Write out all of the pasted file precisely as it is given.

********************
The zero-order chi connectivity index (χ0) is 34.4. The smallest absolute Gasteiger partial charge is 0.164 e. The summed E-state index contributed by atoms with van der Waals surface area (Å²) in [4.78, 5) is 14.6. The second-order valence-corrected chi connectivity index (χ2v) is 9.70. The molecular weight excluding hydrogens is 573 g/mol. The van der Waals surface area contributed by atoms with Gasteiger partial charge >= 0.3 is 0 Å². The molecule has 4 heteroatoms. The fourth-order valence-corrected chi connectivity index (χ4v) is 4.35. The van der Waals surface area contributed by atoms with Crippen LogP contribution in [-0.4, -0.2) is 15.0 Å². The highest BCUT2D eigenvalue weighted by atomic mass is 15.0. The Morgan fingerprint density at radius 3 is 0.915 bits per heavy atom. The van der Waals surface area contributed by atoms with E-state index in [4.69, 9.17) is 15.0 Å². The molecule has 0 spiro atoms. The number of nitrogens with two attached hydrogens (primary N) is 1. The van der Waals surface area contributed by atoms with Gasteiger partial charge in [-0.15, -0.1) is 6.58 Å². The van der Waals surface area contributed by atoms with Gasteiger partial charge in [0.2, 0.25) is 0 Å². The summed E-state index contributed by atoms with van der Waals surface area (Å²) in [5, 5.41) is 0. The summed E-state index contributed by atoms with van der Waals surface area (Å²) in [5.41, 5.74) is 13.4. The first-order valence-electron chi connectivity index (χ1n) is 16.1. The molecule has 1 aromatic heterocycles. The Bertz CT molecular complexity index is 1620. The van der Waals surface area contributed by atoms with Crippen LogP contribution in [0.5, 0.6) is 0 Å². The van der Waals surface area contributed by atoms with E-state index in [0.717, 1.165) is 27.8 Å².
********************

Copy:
The zero-order chi connectivity index (χ0) is 34.4. The smallest absolute Gasteiger partial charge is 0.164 e. The summed E-state index contributed by atoms with van der Waals surface area (Å²) in [4.78, 5) is 14.6. The second-order valence-corrected chi connectivity index (χ2v) is 9.70. The molecular weight excluding hydrogens is 573 g/mol. The van der Waals surface area contributed by atoms with Gasteiger partial charge >= 0.3 is 0 Å². The molecule has 4 heteroatoms. The fourth-order valence-corrected chi connectivity index (χ4v) is 4.35. The van der Waals surface area contributed by atoms with Crippen LogP contribution in [-0.4, -0.2) is 15.0 Å². The highest BCUT2D eigenvalue weighted by atomic mass is 15.0. The Morgan fingerprint density at radius 3 is 0.915 bits per heavy atom. The van der Waals surface area contributed by atoms with E-state index in [4.69, 9.17) is 15.0 Å². The molecule has 0 spiro atoms. The number of nitrogens with two attached hydrogens (primary N) is 1. The van der Waals surface area contributed by atoms with Gasteiger partial charge in [-0.15, -0.1) is 6.58 Å². The van der Waals surface area contributed by atoms with Gasteiger partial charge in [0.2, 0.25) is 0 Å². The summed E-state index contributed by atoms with van der Waals surface area (Å²) in [5, 5.41) is 0. The summed E-state index contributed by atoms with van der Waals surface area (Å²) in [5.41, 5.74) is 13.4. The first-order valence-electron chi connectivity index (χ1n) is 16.1. The molecule has 1 aromatic heterocycles. The Bertz CT molecular complexity index is 1620. The van der Waals surface area contributed by atoms with Crippen LogP contribution in [0.5, 0.6) is 0 Å². The van der Waals surface area contributed by atoms with E-state index in [0.717, 1.165) is 27.8 Å².